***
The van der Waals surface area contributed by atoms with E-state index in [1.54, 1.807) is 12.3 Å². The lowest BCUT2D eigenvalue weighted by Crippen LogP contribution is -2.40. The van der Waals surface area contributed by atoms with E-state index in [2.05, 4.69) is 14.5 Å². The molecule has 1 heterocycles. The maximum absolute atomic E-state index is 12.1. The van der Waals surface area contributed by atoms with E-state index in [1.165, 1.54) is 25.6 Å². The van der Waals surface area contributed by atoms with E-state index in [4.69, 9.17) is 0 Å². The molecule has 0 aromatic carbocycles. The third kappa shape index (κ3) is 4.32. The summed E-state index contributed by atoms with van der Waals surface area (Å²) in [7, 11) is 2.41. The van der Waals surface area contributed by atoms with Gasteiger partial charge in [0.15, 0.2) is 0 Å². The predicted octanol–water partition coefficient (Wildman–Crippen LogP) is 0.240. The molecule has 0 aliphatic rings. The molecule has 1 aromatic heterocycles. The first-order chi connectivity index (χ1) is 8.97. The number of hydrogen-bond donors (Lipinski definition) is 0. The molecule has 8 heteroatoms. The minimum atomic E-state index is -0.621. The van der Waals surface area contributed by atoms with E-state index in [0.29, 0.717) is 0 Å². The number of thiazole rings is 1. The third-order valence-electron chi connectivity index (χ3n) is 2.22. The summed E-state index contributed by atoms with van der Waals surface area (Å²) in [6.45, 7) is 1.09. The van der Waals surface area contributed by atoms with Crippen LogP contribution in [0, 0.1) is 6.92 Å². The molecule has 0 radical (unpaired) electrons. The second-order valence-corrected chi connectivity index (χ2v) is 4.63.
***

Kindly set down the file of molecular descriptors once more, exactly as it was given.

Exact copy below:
The van der Waals surface area contributed by atoms with E-state index in [1.54, 1.807) is 12.3 Å². The lowest BCUT2D eigenvalue weighted by Crippen LogP contribution is -2.40. The van der Waals surface area contributed by atoms with E-state index in [2.05, 4.69) is 14.5 Å². The molecule has 1 heterocycles. The maximum absolute atomic E-state index is 12.1. The van der Waals surface area contributed by atoms with E-state index in [1.165, 1.54) is 25.6 Å². The van der Waals surface area contributed by atoms with E-state index in [4.69, 9.17) is 0 Å². The molecule has 0 aromatic carbocycles. The third kappa shape index (κ3) is 4.32. The summed E-state index contributed by atoms with van der Waals surface area (Å²) in [7, 11) is 2.41. The van der Waals surface area contributed by atoms with Gasteiger partial charge in [0.15, 0.2) is 0 Å². The predicted octanol–water partition coefficient (Wildman–Crippen LogP) is 0.240. The molecule has 0 aliphatic rings. The molecule has 1 aromatic heterocycles. The first-order chi connectivity index (χ1) is 8.97. The number of hydrogen-bond donors (Lipinski definition) is 0. The molecule has 8 heteroatoms. The minimum atomic E-state index is -0.621. The van der Waals surface area contributed by atoms with E-state index in [0.29, 0.717) is 0 Å². The number of thiazole rings is 1. The third-order valence-electron chi connectivity index (χ3n) is 2.22. The summed E-state index contributed by atoms with van der Waals surface area (Å²) in [6.45, 7) is 1.09. The van der Waals surface area contributed by atoms with Crippen LogP contribution in [0, 0.1) is 6.92 Å². The molecule has 0 radical (unpaired) electrons. The second-order valence-corrected chi connectivity index (χ2v) is 4.63.